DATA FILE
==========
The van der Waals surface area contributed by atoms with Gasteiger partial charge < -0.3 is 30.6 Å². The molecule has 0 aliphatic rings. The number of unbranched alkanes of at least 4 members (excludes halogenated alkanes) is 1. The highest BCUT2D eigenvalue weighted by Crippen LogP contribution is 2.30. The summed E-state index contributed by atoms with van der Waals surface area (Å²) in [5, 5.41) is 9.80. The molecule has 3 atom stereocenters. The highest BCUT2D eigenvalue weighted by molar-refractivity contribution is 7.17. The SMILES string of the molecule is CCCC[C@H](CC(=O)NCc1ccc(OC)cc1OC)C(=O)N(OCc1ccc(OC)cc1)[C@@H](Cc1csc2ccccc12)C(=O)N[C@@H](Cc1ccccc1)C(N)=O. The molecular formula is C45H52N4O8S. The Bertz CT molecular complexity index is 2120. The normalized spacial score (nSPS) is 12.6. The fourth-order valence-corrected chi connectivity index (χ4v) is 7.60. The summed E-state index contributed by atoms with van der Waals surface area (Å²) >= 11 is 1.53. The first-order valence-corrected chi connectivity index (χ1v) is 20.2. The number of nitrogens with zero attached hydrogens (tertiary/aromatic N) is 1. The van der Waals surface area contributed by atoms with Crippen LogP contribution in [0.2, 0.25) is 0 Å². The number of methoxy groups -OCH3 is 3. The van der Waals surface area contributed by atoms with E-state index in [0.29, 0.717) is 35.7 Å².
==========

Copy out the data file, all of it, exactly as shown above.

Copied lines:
The van der Waals surface area contributed by atoms with Gasteiger partial charge < -0.3 is 30.6 Å². The molecule has 0 aliphatic rings. The number of unbranched alkanes of at least 4 members (excludes halogenated alkanes) is 1. The highest BCUT2D eigenvalue weighted by Crippen LogP contribution is 2.30. The summed E-state index contributed by atoms with van der Waals surface area (Å²) in [5, 5.41) is 9.80. The molecule has 3 atom stereocenters. The highest BCUT2D eigenvalue weighted by molar-refractivity contribution is 7.17. The SMILES string of the molecule is CCCC[C@H](CC(=O)NCc1ccc(OC)cc1OC)C(=O)N(OCc1ccc(OC)cc1)[C@@H](Cc1csc2ccccc12)C(=O)N[C@@H](Cc1ccccc1)C(N)=O. The molecular formula is C45H52N4O8S. The Bertz CT molecular complexity index is 2120. The normalized spacial score (nSPS) is 12.6. The fourth-order valence-corrected chi connectivity index (χ4v) is 7.60. The summed E-state index contributed by atoms with van der Waals surface area (Å²) >= 11 is 1.53. The first-order valence-corrected chi connectivity index (χ1v) is 20.2. The number of nitrogens with zero attached hydrogens (tertiary/aromatic N) is 1. The van der Waals surface area contributed by atoms with Crippen LogP contribution in [0.2, 0.25) is 0 Å². The number of methoxy groups -OCH3 is 3. The van der Waals surface area contributed by atoms with E-state index in [0.29, 0.717) is 35.7 Å².